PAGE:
Getting Personal: An Autoethnographic Study of the Professional Identit(ies) of Lecturers in an Australian Pathway Institution

Getting Personal: An Autoethnographic Study of the Professional Identit(ies) of Lecturers in an Australian Pathway Institution

Donna M. Velliaris (Eynesbury Institute of Business and Technology, Australia) and Craig R. Willis (The University of Adelaide, Australia)
DOI: 10.4018/978-1-4666-5990-2.ch004
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Abstract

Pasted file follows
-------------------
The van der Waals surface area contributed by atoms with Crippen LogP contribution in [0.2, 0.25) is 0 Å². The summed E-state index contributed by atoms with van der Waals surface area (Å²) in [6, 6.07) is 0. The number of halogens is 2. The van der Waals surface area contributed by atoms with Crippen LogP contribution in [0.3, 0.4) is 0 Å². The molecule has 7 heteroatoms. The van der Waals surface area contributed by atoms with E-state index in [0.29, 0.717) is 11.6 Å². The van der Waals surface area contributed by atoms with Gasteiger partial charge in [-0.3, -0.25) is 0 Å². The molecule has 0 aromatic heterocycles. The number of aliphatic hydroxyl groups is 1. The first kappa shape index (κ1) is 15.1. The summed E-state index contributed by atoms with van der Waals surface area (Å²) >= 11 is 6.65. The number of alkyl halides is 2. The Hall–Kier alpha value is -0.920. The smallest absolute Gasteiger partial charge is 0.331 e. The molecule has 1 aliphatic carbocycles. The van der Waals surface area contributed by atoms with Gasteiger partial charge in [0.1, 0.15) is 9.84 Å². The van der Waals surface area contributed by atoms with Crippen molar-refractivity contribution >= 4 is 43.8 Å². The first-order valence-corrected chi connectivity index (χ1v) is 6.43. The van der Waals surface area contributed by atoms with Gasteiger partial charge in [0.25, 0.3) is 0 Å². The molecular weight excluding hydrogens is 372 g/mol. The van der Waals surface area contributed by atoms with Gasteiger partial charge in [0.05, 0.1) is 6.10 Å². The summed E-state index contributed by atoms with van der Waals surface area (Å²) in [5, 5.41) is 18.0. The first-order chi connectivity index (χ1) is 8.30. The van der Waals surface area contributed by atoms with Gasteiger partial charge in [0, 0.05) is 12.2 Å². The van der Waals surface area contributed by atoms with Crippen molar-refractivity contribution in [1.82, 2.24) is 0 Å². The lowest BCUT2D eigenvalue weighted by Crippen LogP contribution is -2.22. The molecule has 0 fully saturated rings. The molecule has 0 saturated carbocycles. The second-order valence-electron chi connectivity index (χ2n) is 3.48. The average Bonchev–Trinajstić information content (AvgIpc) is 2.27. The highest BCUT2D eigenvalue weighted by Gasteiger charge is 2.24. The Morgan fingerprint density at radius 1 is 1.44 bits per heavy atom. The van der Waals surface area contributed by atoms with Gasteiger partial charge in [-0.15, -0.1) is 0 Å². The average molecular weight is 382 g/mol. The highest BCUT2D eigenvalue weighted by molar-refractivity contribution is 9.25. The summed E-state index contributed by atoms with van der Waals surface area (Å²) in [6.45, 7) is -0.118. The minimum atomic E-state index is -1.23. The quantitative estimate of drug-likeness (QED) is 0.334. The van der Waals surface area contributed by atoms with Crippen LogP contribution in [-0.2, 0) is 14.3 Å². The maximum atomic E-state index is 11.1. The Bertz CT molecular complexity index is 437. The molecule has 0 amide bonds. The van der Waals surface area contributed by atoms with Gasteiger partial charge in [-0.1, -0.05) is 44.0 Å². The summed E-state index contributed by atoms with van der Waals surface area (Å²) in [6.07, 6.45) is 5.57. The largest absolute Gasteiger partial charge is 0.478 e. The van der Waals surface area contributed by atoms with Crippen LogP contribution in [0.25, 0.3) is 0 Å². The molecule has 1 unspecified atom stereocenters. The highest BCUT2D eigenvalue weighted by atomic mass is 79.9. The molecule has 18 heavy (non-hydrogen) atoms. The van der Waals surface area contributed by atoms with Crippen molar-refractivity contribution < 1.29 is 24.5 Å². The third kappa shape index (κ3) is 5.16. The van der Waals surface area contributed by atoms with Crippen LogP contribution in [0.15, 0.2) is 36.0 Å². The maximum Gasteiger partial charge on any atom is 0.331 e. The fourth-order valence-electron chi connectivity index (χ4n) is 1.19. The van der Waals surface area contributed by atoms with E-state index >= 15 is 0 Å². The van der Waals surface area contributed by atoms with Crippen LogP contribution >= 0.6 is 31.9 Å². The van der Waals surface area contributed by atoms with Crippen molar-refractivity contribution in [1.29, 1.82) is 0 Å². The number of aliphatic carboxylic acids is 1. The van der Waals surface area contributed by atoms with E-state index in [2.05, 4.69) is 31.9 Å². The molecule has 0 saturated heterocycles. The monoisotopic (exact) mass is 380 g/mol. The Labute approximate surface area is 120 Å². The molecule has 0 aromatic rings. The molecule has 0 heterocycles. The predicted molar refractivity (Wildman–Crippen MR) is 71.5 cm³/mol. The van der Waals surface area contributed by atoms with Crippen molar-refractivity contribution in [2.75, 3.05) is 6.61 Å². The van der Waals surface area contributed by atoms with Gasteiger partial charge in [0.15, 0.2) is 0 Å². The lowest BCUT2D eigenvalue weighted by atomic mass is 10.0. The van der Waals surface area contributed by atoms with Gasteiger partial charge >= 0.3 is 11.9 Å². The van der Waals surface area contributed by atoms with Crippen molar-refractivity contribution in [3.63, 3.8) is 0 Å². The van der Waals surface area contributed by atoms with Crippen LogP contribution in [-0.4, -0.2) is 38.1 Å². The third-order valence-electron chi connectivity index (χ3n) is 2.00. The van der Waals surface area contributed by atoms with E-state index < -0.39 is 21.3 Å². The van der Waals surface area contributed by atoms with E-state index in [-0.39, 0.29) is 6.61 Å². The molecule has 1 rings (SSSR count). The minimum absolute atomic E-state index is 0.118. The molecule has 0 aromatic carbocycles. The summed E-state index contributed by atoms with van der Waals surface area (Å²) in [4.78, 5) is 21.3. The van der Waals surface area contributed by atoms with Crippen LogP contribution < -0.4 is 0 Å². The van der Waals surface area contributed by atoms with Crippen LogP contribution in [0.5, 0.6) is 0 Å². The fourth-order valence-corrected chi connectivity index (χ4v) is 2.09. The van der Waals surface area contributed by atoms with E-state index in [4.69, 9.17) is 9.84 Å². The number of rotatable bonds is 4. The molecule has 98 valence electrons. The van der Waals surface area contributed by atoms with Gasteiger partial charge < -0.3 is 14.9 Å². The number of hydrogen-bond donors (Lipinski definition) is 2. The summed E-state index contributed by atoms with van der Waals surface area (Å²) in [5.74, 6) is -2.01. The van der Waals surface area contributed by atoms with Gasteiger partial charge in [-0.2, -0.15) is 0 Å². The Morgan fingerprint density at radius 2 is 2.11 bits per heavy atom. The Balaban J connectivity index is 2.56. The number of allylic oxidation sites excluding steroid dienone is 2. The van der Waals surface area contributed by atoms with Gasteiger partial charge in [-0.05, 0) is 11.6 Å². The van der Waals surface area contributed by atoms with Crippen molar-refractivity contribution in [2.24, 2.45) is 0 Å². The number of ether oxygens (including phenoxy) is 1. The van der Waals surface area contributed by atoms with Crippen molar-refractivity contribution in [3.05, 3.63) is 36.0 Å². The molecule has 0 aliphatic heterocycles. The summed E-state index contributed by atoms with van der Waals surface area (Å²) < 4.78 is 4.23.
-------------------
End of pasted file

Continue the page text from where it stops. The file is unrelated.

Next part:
For educators, understanding what draws an individual to the teaching profession and, arguably more importantly, what keeps them there, involves recognition of how one's professional identity is located in the classroom. This chapter presents the findings of a pilot study focused on qualitative data stemming from an autoethnographic approach in which one author's own narrative of ‘professional identity' is presented alongside several teaching colleagues at the Eynesbury Institute of Business and Technology (EIBT) in South Australia. EIBT offers full fee-paying pre-university pathways for predominantly international students entering one of two partner universities; The University of Adelaide or The University of South Australia. The multiplicity of social, cultural, and educational factors that have influenced the professional identity of these higher education lecturers are shared with the main objective being self-reflection and collaborative action for learning and teaching improvement.

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